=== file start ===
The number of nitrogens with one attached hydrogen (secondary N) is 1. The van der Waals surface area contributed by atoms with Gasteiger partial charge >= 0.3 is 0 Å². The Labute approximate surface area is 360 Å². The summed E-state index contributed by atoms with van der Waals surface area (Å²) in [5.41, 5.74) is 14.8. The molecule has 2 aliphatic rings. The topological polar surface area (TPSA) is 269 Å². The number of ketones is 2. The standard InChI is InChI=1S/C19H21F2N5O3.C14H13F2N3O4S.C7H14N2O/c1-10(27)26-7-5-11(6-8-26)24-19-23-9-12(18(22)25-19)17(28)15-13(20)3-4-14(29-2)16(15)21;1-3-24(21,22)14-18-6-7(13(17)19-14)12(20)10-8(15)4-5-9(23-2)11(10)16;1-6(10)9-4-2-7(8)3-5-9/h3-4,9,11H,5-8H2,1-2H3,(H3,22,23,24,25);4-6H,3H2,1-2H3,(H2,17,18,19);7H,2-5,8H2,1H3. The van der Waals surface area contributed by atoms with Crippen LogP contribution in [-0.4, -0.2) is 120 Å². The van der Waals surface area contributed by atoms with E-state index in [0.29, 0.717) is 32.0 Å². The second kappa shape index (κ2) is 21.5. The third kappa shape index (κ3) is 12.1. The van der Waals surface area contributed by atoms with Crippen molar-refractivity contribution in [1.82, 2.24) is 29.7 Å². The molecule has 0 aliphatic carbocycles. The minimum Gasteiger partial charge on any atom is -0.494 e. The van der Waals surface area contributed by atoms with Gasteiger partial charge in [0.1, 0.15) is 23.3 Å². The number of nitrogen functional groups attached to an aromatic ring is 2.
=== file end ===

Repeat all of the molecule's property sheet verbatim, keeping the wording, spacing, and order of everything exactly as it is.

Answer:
The number of nitrogens with one attached hydrogen (secondary N) is 1. The van der Waals surface area contributed by atoms with Gasteiger partial charge >= 0.3 is 0 Å². The Labute approximate surface area is 360 Å². The summed E-state index contributed by atoms with van der Waals surface area (Å²) in [5.41, 5.74) is 14.8. The molecule has 2 aliphatic rings. The topological polar surface area (TPSA) is 269 Å². The number of ketones is 2. The standard InChI is InChI=1S/C19H21F2N5O3.C14H13F2N3O4S.C7H14N2O/c1-10(27)26-7-5-11(6-8-26)24-19-23-9-12(18(22)25-19)17(28)15-13(20)3-4-14(29-2)16(15)21;1-3-24(21,22)14-18-6-7(13(17)19-14)12(20)10-8(15)4-5-9(23-2)11(10)16;1-6(10)9-4-2-7(8)3-5-9/h3-4,9,11H,5-8H2,1-2H3,(H3,22,23,24,25);4-6H,3H2,1-2H3,(H2,17,18,19);7H,2-5,8H2,1H3. The van der Waals surface area contributed by atoms with Crippen LogP contribution in [-0.4, -0.2) is 120 Å². The van der Waals surface area contributed by atoms with E-state index in [0.29, 0.717) is 32.0 Å². The second kappa shape index (κ2) is 21.5. The third kappa shape index (κ3) is 12.1. The van der Waals surface area contributed by atoms with Crippen molar-refractivity contribution in [1.82, 2.24) is 29.7 Å². The molecule has 0 aliphatic carbocycles. The minimum Gasteiger partial charge on any atom is -0.494 e. The van der Waals surface area contributed by atoms with Gasteiger partial charge in [0.1, 0.15) is 23.3 Å². The number of nitrogen functional groups attached to an aromatic ring is 2.